[P4-dev] Mapping between egress port and egress pipeline

Andy Fingerhut andy.fingerhut at gmail.com
Wed Jul 19 12:28:06 EDT 2017


The packet buffer in the P4_14 switch architecture figures is a
implementation-specific, but a typical implementation in a device would be
that the packet buffer storage is shared across output ports, i.e. shared
across queues for different output ports.  Thus if at a particular moment
in time, the queues for most of N output ports are short, but one is long,
the one long queue would be allowed to use more than 1/N fraction of the
packet buffer storage space.  Typically there would be some amount of
packet buffer storage less than a fraction 1/N, e.g. maybe 1/2N, that would
be reserved for each output port, and the remainder would be shareable on a
first-come first-serve basis.  What the configuration options are for a
packet buffer in this regard is _not_ specified by any P4 'standards'
document -- it is device-dependent.

Whether a device has one egress pipeline or multiple egress pipelines is
also an implementation detail that can change from one P4 device
implementation to another.  Barefoot has published [1] that their 6.5 Tbps
Tofino ASIC has 4 ingress pipelines and 4 egress pipelines, where each of
those pipelines is shared by 1/4 of the Ethernet ports on the device.

One could imagine a device that has a separate egress pipeline per output
port, but I don't know if anyone has built one.  A potential down-side of
such separate egress pipelines is if that means that any tables you access
in the egress pipeline must be separate tables -- for a resource that is
never modified by the P4 program, that is an extra cost, but doesn't hurt
the behavior of your program.  For a resource that is modified by the P4
program itself, e.g. P4 registers that your P4 program writes, now you need
to be aware that there are separate such sets of P4 registers for different
subsets of output ports, each doing their writes to independent physical
registers, not sharing their modifications with each other.  That might
affect what kind of features you can implement in P4.

I am not aware of any differences between the concept of a queue in
OpenFlow and one in P4.  For the reasons I mentioned in an earlier email,
dedicating particular queues for packets going to particular output ports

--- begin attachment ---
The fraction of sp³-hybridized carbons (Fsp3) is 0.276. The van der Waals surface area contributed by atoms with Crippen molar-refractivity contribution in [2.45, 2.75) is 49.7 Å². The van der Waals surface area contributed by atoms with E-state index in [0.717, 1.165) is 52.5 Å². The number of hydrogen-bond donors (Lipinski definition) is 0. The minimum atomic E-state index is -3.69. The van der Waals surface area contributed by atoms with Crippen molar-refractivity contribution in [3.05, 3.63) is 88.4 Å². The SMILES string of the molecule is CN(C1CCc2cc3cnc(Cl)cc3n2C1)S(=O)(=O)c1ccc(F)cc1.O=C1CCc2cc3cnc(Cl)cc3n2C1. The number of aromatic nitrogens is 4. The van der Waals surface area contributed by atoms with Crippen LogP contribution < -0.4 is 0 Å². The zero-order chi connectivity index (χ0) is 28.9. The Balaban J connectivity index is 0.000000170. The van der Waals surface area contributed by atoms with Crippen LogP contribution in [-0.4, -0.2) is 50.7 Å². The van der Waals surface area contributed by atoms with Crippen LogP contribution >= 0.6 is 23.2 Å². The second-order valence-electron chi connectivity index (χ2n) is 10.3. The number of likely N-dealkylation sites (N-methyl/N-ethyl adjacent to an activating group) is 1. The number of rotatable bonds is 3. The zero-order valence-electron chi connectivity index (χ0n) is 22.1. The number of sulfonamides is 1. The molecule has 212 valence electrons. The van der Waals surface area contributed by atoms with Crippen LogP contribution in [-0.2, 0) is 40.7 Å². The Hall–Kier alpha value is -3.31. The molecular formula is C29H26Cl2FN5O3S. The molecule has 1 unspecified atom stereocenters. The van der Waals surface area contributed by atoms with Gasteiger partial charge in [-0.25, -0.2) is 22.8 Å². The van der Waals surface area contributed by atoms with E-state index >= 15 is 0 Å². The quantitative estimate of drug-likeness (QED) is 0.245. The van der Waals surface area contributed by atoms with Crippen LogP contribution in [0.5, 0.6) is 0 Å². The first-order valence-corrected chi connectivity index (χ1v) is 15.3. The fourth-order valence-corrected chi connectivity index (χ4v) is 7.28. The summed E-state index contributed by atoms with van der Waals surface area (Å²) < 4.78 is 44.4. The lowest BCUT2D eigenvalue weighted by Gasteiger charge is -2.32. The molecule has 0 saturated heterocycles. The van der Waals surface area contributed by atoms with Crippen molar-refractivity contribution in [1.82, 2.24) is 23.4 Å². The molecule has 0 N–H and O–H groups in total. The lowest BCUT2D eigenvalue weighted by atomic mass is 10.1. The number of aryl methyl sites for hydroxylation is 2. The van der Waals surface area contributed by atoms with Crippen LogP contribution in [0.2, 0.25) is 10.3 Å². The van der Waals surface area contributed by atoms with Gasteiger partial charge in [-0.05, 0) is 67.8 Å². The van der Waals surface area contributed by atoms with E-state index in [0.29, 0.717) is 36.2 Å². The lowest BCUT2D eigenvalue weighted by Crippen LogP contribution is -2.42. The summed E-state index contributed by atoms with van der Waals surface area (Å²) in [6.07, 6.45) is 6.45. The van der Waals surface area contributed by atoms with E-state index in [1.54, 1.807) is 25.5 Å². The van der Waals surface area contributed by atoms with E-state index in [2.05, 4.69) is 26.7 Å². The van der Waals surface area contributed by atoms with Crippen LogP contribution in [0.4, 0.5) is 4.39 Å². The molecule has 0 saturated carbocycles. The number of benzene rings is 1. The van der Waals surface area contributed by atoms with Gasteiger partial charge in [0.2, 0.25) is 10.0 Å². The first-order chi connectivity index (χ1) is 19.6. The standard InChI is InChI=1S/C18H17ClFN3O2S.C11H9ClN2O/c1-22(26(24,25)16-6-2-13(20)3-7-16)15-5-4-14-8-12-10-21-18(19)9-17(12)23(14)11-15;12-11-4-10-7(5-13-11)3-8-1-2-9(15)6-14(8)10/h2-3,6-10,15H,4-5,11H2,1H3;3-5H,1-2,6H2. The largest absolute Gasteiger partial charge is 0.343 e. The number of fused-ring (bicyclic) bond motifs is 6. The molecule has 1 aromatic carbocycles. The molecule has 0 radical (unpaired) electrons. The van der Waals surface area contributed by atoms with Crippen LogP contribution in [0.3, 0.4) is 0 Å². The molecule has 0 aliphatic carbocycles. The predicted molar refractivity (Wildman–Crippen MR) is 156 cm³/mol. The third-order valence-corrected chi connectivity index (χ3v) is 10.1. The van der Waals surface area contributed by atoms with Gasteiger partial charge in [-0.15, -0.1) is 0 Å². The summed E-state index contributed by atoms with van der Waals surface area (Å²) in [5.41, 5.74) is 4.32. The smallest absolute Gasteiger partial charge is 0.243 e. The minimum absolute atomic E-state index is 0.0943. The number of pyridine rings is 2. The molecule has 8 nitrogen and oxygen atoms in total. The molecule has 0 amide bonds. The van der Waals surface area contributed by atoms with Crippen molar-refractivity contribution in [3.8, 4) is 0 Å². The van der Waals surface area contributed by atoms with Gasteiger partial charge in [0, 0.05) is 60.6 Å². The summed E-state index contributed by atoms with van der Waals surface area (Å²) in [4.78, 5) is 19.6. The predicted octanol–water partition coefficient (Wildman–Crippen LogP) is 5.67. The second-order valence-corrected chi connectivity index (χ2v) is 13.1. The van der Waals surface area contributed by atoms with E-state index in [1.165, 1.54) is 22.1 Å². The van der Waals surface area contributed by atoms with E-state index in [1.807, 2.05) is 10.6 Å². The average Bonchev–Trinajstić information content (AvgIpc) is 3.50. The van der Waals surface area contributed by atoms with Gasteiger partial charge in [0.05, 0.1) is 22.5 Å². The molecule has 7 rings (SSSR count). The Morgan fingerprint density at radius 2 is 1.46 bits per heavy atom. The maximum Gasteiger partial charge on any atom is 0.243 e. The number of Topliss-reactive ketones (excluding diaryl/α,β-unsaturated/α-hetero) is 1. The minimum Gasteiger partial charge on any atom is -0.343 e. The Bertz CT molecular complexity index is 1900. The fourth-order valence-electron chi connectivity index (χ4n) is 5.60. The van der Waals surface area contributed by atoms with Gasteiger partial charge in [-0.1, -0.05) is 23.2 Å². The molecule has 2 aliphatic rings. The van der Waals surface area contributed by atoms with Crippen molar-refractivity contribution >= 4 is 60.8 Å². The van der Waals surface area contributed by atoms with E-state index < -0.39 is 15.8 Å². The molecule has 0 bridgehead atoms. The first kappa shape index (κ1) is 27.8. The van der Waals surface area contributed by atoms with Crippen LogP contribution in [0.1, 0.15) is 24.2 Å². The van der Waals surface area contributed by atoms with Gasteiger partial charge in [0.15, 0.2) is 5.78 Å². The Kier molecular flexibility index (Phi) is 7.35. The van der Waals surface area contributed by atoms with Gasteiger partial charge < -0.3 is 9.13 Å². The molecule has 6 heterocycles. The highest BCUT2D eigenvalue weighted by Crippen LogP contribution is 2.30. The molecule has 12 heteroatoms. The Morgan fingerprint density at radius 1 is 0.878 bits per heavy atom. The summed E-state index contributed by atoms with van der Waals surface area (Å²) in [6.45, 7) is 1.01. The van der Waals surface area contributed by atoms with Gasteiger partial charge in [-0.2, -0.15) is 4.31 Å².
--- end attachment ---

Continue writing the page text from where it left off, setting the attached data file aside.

makes it possible to implement a work-conserving system -- violating that
property means you either give up work conserving behavior, or achieve it
in some more complex way that I can't easily imagine.

At least for the bmv2 software P4 emulator, enq_qdepth is documented to be "the
depth of the queue when the packet was first enqueued" [2].  I would expect
that this would be the case for other P4 implementations that implement
this feature, but I don't have enough knowledge of all P4 implementations
to say for sure.  The Portable Switch Architecture (PSA) document has not
been published yet, but my hope is that it will define this kind of feature
for devices that claim they are compliant with the PSA.

Andy


[1]
http://techfieldday.com/appearance/barefoot-networks-presents-at-networking-field-day-14/
in particular the talk on the hardware by Dan Lenoski
[2]
https://github.com/p4lang/behavioral-model/blob/master/docs/simple_switch.md



On Tue, Jul 18, 2017 at 11:48 PM, Eric Ruan <ruanweizhang at gmail.com> wrote:

> Hi Andy,
>
> as a complement to last email, I wonder if I understand the queue
> correctly? Is the queue in P4 different from the queue in OpenFlow? Because
> in OpenFlow queue is attached to a specific output port.
> meanwhile in p4 switch, the queue seems like a huge buffer. So when I read
> the intrinsic metadata *enq_qdepth*, am I reading the depth/size of this
> buffer or the queue depth that attached to a specific
> output port?
>
> Thanks in advance.
>
> Best,
> Eric
>
>
> 2017-07-19 14:13 GMT+08:00 Eric Ruan <ruanweizhang at gmail.com>:
>
>> Hi Andy,
>>
>> I have one more question. As I know, queueing is between ingress pipeline
>> and egress pipeline, and each queue is dedicated to a specific output port,
>> though each output port may have more than one queue.
>> So is it true that each packet is processed by ingress pipeline and then
>> routed/replicated to different queues. Each queue has its own egress
>> pipeline. After packets are processed by egress pipeline they go
>> out from the specific output port or recirculate. The number of egress
>> pipeline is the same as that of queues. Do I understand correctly?
>>
>> Thanks in advance.
>>
>> Best,
>> Eric
>>
>> 2017-07-18 22:59 GMT+08:00 Eric Ruan <ruanweizhang at gmail.com>:
>>
>>> Hi Andy,
>>>
>>> many thanks for your detailed explanation, it helps a lot!
>>>
>>> Best,
>>> Eric
>>>
>>> 2017-07-18 22:36 GMT+08:00 Andy Fingerhut <andy.fingerhut at gmail.com>: